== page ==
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Archive for the ‘Graphic Design’ Category

Posted on Veer yesterday, a fantastic student project hypothesizing what the Star Wars titles would have looked like if the fabulous Saul Bass had done them. Complete with jazzy soundtrack and spot-on for the distinctive Bass style. There’s also a link in the video responses where someone took the titles and “remastered” them á la the “improved” version of the original classic movie. Absolutely fantastic, and an especial pleasure for those film/design geeks out there.

Also on Veer, an intriguing series of art pieces has been created by distilling the pages of certain magazines down to specific elements (advertising logos or headlines, for example) and then combining them on a single black and white page. It’s a fascinating look at the style of certain magazines, either quite restrained and clean (National Geographic) or in-your-face advertising hurricane (Vogue). They are also very pretty, from a stark graphic point of view.

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Found on Veer today, a blog called Future Trash on which a large number of intricate illustrations are posted, inviting the curious to sit and stare at the bizarre details for way too long. There’s an alphabet neighborhood in which each house is built inside of a letter, each with its own quirks and eccentricities. Also featured is “crash/canal,” a twisted labyrinth of roads filled with all manner of happenings. Oddly, both of these mini-verses seem to be entirely devoid of people, making me wonder if these are visions of a place or time when something went horribly wrong, a la the creepy-looking movie coming out on Friday the 13th in June about the world’s flora poisoning all those bad humans. In any case, these intriguing drawings remind me of exploring Richard Scarry books as a kid or doodling elaborate stick-figure worlds in my Geography notebooks in high school. Fun stuff.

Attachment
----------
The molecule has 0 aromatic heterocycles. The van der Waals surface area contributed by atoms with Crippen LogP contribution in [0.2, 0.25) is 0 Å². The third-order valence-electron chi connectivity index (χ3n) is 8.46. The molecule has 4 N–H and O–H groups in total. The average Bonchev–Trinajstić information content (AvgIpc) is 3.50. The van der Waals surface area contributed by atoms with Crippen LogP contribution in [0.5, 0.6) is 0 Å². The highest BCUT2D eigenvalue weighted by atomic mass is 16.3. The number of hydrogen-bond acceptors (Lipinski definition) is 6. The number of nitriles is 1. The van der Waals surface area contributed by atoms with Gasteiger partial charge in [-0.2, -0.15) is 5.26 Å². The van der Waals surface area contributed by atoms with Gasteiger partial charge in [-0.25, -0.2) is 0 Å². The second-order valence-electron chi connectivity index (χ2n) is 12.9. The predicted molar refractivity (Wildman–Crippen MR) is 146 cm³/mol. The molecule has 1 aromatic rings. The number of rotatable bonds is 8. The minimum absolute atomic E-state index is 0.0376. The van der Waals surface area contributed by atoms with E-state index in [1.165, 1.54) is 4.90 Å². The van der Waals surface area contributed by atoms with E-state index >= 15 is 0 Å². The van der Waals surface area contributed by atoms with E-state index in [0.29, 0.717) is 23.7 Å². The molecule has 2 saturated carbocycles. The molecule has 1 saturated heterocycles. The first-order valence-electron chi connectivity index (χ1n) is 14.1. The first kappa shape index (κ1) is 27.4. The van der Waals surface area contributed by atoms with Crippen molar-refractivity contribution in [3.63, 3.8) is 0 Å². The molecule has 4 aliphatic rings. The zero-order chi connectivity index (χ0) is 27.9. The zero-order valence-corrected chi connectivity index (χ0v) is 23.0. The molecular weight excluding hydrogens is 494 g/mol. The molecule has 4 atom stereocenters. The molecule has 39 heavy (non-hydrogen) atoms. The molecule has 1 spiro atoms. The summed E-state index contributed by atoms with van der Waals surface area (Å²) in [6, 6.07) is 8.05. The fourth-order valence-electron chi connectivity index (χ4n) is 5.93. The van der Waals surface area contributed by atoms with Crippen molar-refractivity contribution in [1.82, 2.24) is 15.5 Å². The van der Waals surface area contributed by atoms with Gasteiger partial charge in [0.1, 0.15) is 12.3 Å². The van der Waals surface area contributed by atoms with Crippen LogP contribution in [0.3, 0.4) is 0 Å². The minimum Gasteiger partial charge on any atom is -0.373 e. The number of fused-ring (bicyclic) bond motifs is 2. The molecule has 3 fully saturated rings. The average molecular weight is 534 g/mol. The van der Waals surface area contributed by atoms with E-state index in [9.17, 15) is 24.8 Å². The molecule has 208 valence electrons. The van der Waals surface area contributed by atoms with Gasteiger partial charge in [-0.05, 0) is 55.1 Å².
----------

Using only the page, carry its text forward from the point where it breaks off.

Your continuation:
Also, continuing the excellent trend of creating end titles that keep viewers rooted to their seats long after a movie ends, Communication Arts recognizes the gorgeous titles from Enchanted by Yuco. Featuring hand-illustrated imagery composited with 2-D and 3-D elements and lush typography that grows into each scene, the work is entertaining as a stand-alone piece of artwork and joins other such end-title gems as the titles for Lemony Snicket. Good luck navigating the Yuco website, however – the branching lines effect can really get irritating when you’re trying to find something specific.

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In a fresh re-imagining of the “please don’t talk during the movie” spot that plays just before the titles come up, Martin Scorsese barges in on a sweet phone call between a little boy and his daddy. It’s clever, hysterical, and WAY better than the annoying “sound effects” one that we usually get, complete with wailing baby that sounds just a tad too real.

Friday Juicy Site Bonus: A blog all about package design. Some of it I’ve seen, some is new, all is gorgeous. The author seems attracted to the crisp, clean graphic design that is cutting through the clutter lately. Bravo! I’ll be adding this blog to my rotation, so expect to see reviews on some of this stuff in the future.

Found on Veer